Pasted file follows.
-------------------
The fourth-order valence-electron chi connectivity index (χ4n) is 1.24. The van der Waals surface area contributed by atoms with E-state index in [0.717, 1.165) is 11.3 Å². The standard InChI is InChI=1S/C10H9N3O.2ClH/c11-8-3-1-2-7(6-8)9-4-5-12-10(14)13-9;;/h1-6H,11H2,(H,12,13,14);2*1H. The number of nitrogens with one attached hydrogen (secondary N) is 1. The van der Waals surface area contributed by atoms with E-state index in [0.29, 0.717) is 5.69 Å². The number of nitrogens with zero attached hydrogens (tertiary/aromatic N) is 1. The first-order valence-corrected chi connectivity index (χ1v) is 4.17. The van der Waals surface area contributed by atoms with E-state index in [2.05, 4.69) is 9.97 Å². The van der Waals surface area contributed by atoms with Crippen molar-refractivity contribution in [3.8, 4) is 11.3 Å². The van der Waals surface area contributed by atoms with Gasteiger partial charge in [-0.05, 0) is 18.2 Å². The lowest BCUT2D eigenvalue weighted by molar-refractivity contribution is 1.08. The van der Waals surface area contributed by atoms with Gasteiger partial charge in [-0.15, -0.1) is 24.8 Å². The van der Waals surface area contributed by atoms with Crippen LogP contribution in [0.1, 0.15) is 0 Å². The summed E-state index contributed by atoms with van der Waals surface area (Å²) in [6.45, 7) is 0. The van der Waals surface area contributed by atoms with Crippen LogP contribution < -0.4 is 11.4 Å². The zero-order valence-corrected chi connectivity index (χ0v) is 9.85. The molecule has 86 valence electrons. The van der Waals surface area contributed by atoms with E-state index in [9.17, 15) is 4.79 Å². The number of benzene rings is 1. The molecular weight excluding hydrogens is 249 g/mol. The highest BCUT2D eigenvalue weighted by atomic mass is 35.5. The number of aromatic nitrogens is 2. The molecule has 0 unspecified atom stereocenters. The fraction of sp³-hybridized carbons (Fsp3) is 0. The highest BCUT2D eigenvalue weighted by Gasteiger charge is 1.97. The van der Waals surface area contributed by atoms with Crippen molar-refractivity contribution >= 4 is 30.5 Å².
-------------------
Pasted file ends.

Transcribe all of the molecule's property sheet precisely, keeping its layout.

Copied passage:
The fourth-order valence-electron chi connectivity index (χ4n) is 1.24. The van der Waals surface area contributed by atoms with E-state index in [0.717, 1.165) is 11.3 Å². The standard InChI is InChI=1S/C10H9N3O.2ClH/c11-8-3-1-2-7(6-8)9-4-5-12-10(14)13-9;;/h1-6H,11H2,(H,12,13,14);2*1H. The number of nitrogens with one attached hydrogen (secondary N) is 1. The van der Waals surface area contributed by atoms with E-state index in [0.29, 0.717) is 5.69 Å². The number of nitrogens with zero attached hydrogens (tertiary/aromatic N) is 1. The first-order valence-corrected chi connectivity index (χ1v) is 4.17. The van der Waals surface area contributed by atoms with E-state index in [2.05, 4.69) is 9.97 Å². The van der Waals surface area contributed by atoms with Crippen molar-refractivity contribution in [3.8, 4) is 11.3 Å². The van der Waals surface area contributed by atoms with Gasteiger partial charge in [-0.05, 0) is 18.2 Å². The lowest BCUT2D eigenvalue weighted by molar-refractivity contribution is 1.08. The van der Waals surface area contributed by atoms with Gasteiger partial charge in [-0.15, -0.1) is 24.8 Å². The van der Waals surface area contributed by atoms with Crippen LogP contribution in [0.1, 0.15) is 0 Å². The summed E-state index contributed by atoms with van der Waals surface area (Å²) in [6.45, 7) is 0. The van der Waals surface area contributed by atoms with Crippen LogP contribution < -0.4 is 11.4 Å². The zero-order valence-corrected chi connectivity index (χ0v) is 9.85. The molecule has 86 valence electrons. The van der Waals surface area contributed by atoms with E-state index in [9.17, 15) is 4.79 Å². The number of benzene rings is 1. The molecular weight excluding hydrogens is 249 g/mol. The highest BCUT2D eigenvalue weighted by atomic mass is 35.5. The number of aromatic nitrogens is 2. The molecule has 0 unspecified atom stereocenters. The fraction of sp³-hybridized carbons (Fsp3) is 0. The highest BCUT2D eigenvalue weighted by Gasteiger charge is 1.97. The van der Waals surface area contributed by atoms with Crippen molar-refractivity contribution >= 4 is 30.5 Å².